Thalidomide Globe and Mail Letter
November 29, 2014
A casual remark by a pharmaceutical representative saved my family practice obstetrical patients from exposure to the adverse fetal-anomaly effects of in utero exposure to the anti-nauseant drug, thalidomide in the 1960s. The drug “rep” stated that computerized processing of data on adverse effects gave results in six months that otherwise would take years. I refused to prescribe thalidomide because six months was far too short, since a pregnancy takes ten lunar months and even two years would be too short to assess any new drug’s adverse effects. By very vigorous lobbying, the pharmaceutical industry persists in persuading ledislators to fast-track their new drugs, setting the stage for many repeats of the thalidomide catastrophe.
Reversing global warming by the miracle of photosynthesis
May 27, 2019
Leaf photosynthesis extracts atmospheric CO2 and absorbs the sun’s radiant energy to create the wood in trees worldwide. Shaded soil under trees and on the forest floor cool the air. Man’s 400 years of increasing deforestation can cause rising CO2 and atmospheric temperature. Burning wood or fossil fuels releases the stored CO2 and sequestered solar radiant energy.
“Be Prepared,” with a “super-Heimlich”
December 5, 2014
Modifying a vintage Boy Scouts St. John’s Ambulance First Aid technique offers a simple method of suddenly increasing tracheal air pressure (“pop gun” physics) to dislodge a food bolus.
Puns and the subconscious mind
August 3, 2017 - Dundurn Press Blog for Dundurn Press authors
The subconscious mind teases us, by selecting from its stored vocabulary, words with double meanings to amuse, not just the audience, but also the speaker, who recognizes the uttered pun a few seconds before the listener(s).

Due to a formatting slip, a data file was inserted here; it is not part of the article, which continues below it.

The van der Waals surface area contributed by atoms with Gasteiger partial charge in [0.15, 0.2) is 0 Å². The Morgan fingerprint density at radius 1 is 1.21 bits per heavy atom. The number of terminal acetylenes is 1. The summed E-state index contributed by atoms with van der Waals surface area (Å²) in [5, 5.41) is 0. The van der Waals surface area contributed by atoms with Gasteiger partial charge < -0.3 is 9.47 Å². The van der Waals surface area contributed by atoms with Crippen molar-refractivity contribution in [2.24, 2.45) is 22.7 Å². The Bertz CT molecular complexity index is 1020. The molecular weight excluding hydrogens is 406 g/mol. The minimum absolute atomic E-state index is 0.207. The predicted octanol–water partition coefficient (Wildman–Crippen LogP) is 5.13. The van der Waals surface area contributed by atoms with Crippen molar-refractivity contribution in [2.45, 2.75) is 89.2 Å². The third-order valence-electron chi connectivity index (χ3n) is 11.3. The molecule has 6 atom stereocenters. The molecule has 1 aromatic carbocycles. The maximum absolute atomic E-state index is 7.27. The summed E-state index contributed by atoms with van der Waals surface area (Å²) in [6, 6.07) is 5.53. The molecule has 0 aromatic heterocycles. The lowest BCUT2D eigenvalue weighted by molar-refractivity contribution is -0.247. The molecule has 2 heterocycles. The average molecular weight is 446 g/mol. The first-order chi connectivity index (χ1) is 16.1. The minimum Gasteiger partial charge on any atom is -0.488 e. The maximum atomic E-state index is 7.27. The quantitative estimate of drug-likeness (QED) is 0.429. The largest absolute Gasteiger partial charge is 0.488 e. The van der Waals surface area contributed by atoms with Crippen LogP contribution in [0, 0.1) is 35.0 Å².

Newton’s laws in Brownian motion
July 21, 2017, Submitted to Nature Communications
Because a Brownian particle can be about one trillion times the mass of a water molecule, it is untenable that it can be visibly displaced by multidirectional collisions, on all surfaces, with innumerable randomly moving water molecules.The impacts of wavefronts of innumerable water molecules conducting the many frequencies, multiple directions and varying volumes of environmental sound could cause random knee-jerk motion in Brownian particles.
October 25, 2018
It is impossible that the immense mass of a Brownian particle can be visibly (microscopically) moved by innumerable random collisions on all surfaces by intrinsic rectilinear motion of water molecules.
The Matter of Light in the Universe
June 14, 2017
Logic suggests that Newton’s concept of light as particles (that might be propagated in particle waves, like sound waves) is correct. Particulate photons make photometer vanes move, and are deflected by the grav-ity of massive stars. It explains how particulate photons might be susceptible to polarization.
Oscillations and Undulations in Shear Flows
May 11, 2017
A lamina displaying simple harmonic (SH) oscillations creates transverse SH sound just as an oscillation of any mass would do. Benjamin’s experiment using water flow over a wavy boundary (1959) exemplifies how laminae travel along identical paths at varying velocities in SH laminar shear waves of transition as laminar flutter waves. The wavy paths slide along at slower speeds than the rate of flow.
A Brownian motion parable: The Zigzagging Ball in Blind Pollywog Lake
April 10, 2017
This allegory proves that the currently held concept of Brownian movement is impossible.
The Philosophy of Sound‐Induced Transition to Turbulence
September 26, 2016
The SST Sound Cone Cloud Disc
May 16, 2016
Light as Dark Matter
October 20, 2015
Similar Tyndall-Nikuradse-Hof Transverse Turbulent
Flow Patterns in Tubes
September 25, 2015
The Four Shear Waves of Transition
August 10, 2015
Rifled Rotation in Turbulent Cylinder Flow
November 20, 2013 - "The best laid plans of mice and men gang aft agley," Robert Burns
Standing Waves (Fluid and Sound) of Transition
August 23, 2013
Active and Passive Components of the Dolphin's Hydrodynamic Advantage
April 29, 2013
National Post "Letter to the Editor"
March 21, 2013
Patterns of Fluid Flow - Royal College Submission
September 1, 1974